The process of FIG. 5 differs from the process of FIG. 4 in that the process of FIG. 4 stores the firmware code in printing device memory, while the process of FIG. 5 does not. Instead, the process of FIG. 5 accesses and uses part or all of the firmware code on the memory module (step 212) whenever the firmware code is needed.

FIG. 6 is a block diagram illustrating a system for customizing firmware components on memory modules. In particular, FIG. 6 illustrates a system with which a consumable purchaser can choose the firmware components that are provided on a memory module (110, FIG. 2) that is affixed to the consumable (120, FIG. 2) being purchased.

As shown in FIG. 6, the system (601) may include components at up to three different locations: a customer location (606), a consumables sales facility (611), and a memory module manufacturing facility (631). There are a number of possible scenarios for a purchaser who wishes to buy printing device consumables with customized memory modules bearing firmware components.

For example, a purchaser may visit a sales facility (611). The sales facility (611) may include a customer terminal (610) into which a purchaser can enter the information to customize a memory module on purchased consumables. For example, the purchaser, using the customer terminal (610) can select exactly the firmware components (102, FIG. 1) that are desired. For example, the version of firmware, firmware patches, firmware upgrades, etc. can all be selected by the purchaser at the terminal (610). Alternatively, the purchaser could telephone, fax, email or otherwise transmit the information to the sales facility (611), whereupon sales facility personnel would enter the information into the terminal (610).

The firmware component selections are then sent to a communication unit (612). The communication unit (612) transfers the selections for customizing the memory module to a memory module manufacturing facility (631). The communication unit (612) may communication with the manufacturing facility (631) through a network (621). The network (621) may be a private or public network, and may include the Internet. The sales facility (611) and the manufacturing facility (631) may be at the same location or may be in different cities or even on different continents.

The firmware selections for customizing the memory module are stored in a data storage unit (632) until it is time to prepare the customized memory module. The firmware selections are then fed to a firmware components library (634) where the selected firmware components are identified and retrieved. The selected firmware components are then read into the system that forms the customized memory module, for example, a memory burn-in device (633). The burn-in device (633) then creates the customized memory module (641) desired by the purchaser by loading the desired firmware components from the library (634) onto the memory module (641). The customized memory module (641) is then affixed to the ordered consumable and shipped to the purchaser.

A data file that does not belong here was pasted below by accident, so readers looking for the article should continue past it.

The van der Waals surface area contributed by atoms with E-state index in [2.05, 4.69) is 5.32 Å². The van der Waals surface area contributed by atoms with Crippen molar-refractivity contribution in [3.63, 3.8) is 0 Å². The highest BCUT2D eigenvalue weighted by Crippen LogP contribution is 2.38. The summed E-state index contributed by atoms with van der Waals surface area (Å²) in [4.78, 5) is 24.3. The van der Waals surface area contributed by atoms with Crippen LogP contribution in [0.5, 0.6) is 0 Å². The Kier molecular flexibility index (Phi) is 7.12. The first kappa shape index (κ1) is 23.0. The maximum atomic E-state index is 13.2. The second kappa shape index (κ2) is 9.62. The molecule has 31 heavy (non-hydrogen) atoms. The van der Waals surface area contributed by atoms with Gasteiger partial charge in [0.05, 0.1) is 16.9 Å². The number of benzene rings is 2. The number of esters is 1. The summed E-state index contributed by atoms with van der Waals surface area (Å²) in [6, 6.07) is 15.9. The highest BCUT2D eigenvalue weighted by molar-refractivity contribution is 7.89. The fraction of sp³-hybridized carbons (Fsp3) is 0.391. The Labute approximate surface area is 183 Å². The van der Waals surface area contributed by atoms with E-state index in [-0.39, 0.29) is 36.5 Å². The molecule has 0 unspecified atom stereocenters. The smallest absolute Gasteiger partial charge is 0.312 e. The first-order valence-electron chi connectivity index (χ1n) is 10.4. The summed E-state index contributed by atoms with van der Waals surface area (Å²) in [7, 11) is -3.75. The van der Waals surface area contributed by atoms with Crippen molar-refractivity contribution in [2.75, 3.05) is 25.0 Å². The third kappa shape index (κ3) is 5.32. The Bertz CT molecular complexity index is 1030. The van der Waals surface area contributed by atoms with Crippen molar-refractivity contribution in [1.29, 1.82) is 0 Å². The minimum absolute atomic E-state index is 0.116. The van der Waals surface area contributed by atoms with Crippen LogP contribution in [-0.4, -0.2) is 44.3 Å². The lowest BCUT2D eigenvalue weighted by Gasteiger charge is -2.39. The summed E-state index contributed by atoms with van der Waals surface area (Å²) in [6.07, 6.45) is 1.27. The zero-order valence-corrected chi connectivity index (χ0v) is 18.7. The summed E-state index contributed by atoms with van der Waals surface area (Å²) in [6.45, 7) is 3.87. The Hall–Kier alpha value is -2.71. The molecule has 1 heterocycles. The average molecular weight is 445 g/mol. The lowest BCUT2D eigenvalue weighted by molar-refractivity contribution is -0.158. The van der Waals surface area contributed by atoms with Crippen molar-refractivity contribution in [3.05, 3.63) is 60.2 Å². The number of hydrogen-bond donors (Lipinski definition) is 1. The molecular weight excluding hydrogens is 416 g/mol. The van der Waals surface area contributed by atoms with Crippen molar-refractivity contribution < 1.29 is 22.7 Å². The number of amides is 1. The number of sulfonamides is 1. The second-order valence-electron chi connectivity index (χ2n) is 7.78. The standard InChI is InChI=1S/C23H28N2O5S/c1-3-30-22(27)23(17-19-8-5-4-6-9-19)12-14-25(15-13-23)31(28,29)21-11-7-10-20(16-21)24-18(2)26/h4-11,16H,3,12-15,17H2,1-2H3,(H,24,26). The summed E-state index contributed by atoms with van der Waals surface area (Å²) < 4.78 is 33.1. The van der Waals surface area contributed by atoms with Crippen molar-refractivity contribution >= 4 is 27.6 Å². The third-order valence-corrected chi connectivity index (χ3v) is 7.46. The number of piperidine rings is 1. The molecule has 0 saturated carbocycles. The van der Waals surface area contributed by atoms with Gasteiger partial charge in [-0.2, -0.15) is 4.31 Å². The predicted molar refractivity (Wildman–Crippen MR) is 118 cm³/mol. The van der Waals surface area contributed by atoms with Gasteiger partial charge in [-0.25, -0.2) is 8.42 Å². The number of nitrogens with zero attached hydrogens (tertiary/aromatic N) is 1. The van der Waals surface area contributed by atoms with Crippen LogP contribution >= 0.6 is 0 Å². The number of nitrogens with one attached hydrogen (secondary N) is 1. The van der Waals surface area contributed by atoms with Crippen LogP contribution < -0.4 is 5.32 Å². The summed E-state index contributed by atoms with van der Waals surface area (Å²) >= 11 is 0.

In a different scenario, the purchaser need not visit the sales facility (611) to place an order for a customized memory module. Rather, the purchaser can use a computer (608) at the customer's location (606). For example, the purchaser, using the computer (608) can contact the communication unit (612) electronically. In one embodiment, the communication unit (612) includes a web server that the purchaser accesses through the Internet (602). The purchaser then inputs the information for customizing the memory module, i.e., selections of desired firmware components. These selections are then transmitted to the communication unit (612), which may treat the selections in the same manner as if entered through the customer terminal (610) at the sales facility (611). The selected firmware components are then loaded to a customized memory module (641) as described above.

The preceding description has been presented only to illustrate and describe embodiments of invention. It is not intended to be exhaustive or to limit the invention to any precise form disclosed. Many modifications and variations are possible in light of the above teaching. It is intended that the scope of the invention be defined by the following claims.

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Classifications
U.S. Classification399/12, 399/24
International ClassificationG03G15/00
Cooperative ClassificationG06F9/4415, G03G15/50, G03G2215/00088
European ClassificationG03G15/50
Legal Events
DateCodeEventDescription
Oct 24, 2013FPAYFee payment
Year of fee payment: 8
Nov 9, 2009FPAYFee payment
Year of fee payment: 4
Aug 11, 2009CCCertificate of correction
Oct 30, 2003ASAssignment
Owner name: HEWLETT-PACKARD DEVELOPMENT COMPANY, L.P., TEXAS
Free format text: ASSIGNMENT OF ASSIGNORS INTEREST;ASSIGNORS:PARRY, TRAVIS J.;SESEK, ROBERT;REEL/FRAME:014092/0365
Effective date: 20030702